It’s no secret the COVID-19 pandemic has had a substantial negative impact on businesses. Companies deemed non-essential have closed their doors, employees have been furloughed or laid off, supply chains have been disrupted, and consumer demand is down.
In these trying times, a quote by John F. Kennedy can help remind us of the opportunities that also exist:
“The Chinese use two brush strokes to write the word ‘crisis’. One brush stroke stands for danger; the other for opportunity. In a crisis, be aware of the danger, but recognize the opportunity.”
Many business owners are responding to the danger this crisis has created by managing expenses, identifying sources of cash, postponing investments, dipping into reserves, and communicating regularly with family and shareholders. Times are tough, but the current circumstances have also provided opportunities for leaders to reset for the long-term health and sustainability of the business.
The following are key areas to review at this time of opportunity:
The COVID-19 crisis has brought about rapid change in business operations and consumer preferences. Employees are largely working from home, consumers are picking up dinner curbside, students are learning online, doctors are prescribing treatment through videoconferences, and fitness classes are being held remotely. Will these trends continue? If so, is your business positioned to succeed in this new environment? Can the company meet the change in consumer preferences?
During times of change, a clear business strategy is needed to set priorities and guide decision making. The business’ strengths, weaknesses, threats, and opportunities identified in the last strategic planning process may now be significantly different. Going through this planning process provides an opportunity to assess what is happening inside and outside the company and identify where change needs to be made. The strategic plan should detail the company’s present situation, outline a program for the future, and provide a process to get there.
We can learn a lot about ourselves, family members, and management during times of crisis. Take this opportunity to document the reactions you observe from those involved in the business. What are their concerns? Are there consistent values shared amongst family members? What risk tolerance do owners have?
Business leaders should continually prepare for a crisis. Without a plan and governance structure already in place, owners may have found themselves particularly vulnerable during this crisis. It’s possible they’ve made reactive decisions that will not benefit the business over the long-term or have unintentionally caused family conflict. To mitigate these issues, consider establishing a board of directors that can assist management in reviewing strategy, risk management, and emerging issues. The board can act as a resource when discussing “what could go wrong” scenarios and help develop business responses to those potential events. What business risks have you identified during this crisis? And what should be established now to alleviate those risks going forward?
A documented decision-making process that includes management and family members is another valuable governance tool. The tool provides transparency in the decision process, creates consistency, reduces the time to make decisions, and provides clarity on roles. One of the benefits of a documented process is that it can help avoid snap decisions, since it requires gathering sufficient information and supports logical thinking and thoughtful consideration. Another benefit is that the documented process will clarify who the decision makers are and what needs to be communicated to specific stakeholders.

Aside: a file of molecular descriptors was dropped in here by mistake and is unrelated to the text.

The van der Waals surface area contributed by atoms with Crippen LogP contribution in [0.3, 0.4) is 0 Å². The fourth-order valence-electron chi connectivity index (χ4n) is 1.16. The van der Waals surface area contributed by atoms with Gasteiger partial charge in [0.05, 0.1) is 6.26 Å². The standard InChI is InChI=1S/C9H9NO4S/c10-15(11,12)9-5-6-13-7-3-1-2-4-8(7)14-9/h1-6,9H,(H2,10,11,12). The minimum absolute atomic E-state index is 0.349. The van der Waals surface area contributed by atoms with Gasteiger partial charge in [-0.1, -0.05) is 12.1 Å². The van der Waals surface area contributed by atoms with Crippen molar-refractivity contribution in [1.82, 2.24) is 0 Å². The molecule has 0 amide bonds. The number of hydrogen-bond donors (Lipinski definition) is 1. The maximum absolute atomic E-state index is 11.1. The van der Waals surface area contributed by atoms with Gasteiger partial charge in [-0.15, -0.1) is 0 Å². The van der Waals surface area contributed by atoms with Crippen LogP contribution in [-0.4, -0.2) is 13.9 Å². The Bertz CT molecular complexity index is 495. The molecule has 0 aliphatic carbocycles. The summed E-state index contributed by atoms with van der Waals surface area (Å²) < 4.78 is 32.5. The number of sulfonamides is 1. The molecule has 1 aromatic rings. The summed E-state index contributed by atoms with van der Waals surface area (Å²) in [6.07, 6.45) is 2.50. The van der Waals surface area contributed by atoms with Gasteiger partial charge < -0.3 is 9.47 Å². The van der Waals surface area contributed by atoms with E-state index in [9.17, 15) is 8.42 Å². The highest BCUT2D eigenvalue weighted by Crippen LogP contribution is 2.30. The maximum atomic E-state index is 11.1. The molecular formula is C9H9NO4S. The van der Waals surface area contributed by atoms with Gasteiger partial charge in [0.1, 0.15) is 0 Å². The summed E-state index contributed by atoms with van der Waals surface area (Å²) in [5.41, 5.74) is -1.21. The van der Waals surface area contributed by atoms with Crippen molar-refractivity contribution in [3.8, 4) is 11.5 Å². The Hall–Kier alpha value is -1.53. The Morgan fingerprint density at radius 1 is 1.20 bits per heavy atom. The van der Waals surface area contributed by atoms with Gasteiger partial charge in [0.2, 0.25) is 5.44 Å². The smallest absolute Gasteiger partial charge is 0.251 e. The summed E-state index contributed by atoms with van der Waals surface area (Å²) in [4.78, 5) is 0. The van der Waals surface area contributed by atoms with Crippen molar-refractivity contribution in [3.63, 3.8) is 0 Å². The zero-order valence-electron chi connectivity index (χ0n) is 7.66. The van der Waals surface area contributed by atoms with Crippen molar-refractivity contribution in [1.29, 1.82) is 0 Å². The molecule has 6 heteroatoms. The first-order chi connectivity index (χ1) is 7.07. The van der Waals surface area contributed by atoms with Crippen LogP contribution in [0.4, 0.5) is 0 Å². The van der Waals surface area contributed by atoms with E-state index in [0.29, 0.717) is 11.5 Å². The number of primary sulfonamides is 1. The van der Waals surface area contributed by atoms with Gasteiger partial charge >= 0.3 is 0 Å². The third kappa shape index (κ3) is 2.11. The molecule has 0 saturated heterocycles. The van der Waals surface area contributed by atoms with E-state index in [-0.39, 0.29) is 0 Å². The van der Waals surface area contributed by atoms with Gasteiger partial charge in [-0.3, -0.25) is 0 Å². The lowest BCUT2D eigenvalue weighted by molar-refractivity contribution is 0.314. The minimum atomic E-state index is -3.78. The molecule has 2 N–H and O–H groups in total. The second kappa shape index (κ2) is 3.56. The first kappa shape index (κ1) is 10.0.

Read my article Peace, Love, and Family Harmony: Safeguarding the Long-Term Interest of Your Family Business for more thoughts on this subject.
In order to support the legacy of the family business for generations to come, management must take steps to position their companies for financial resiliency during times of crisis, while also being a steward to the long-term financial health of the company. The current crisis required a quick response by business leaders to assess cash flow and liquidity concerns. Operating expenses had to be reduced as revenues declined. Budgets and cash flow forecasts had to be revised. Some business owners had to look for alternative means to raise cash to fund operations. In an economic crunch, companies must make these types of moves to ensure that enough cash is on hand to meet current obligations.
Reductions to shareholder distributions may also be necessary; making for some difficult conversations with family members who rely on them. It may be time to consider documenting a distribution policy that specifies how cash flow available for distributions is calculated and situations when distributions may not be justified. The policy should balance the needs of both the business and the family shareholders. Hopefully, management has learned a lot about the financial needs of the business during this crisis and how quickly the business can respond. This knowledge can be applied when determining an adequate cash reserve and how maintaining one may affect the terms of the distribution policy.
As family businesses move toward recovery, the lessons learned provide opportunities for families and their businesses to recommit to their values, reset their business strategies, develop governance policies, and establish strong balance sheets.
What have you learned during your observations of this current crisis that, if addressed now, can set your business up for success in the future? What opportunities have you recognized?
If you have further questions about this article or your family business, please contact me.
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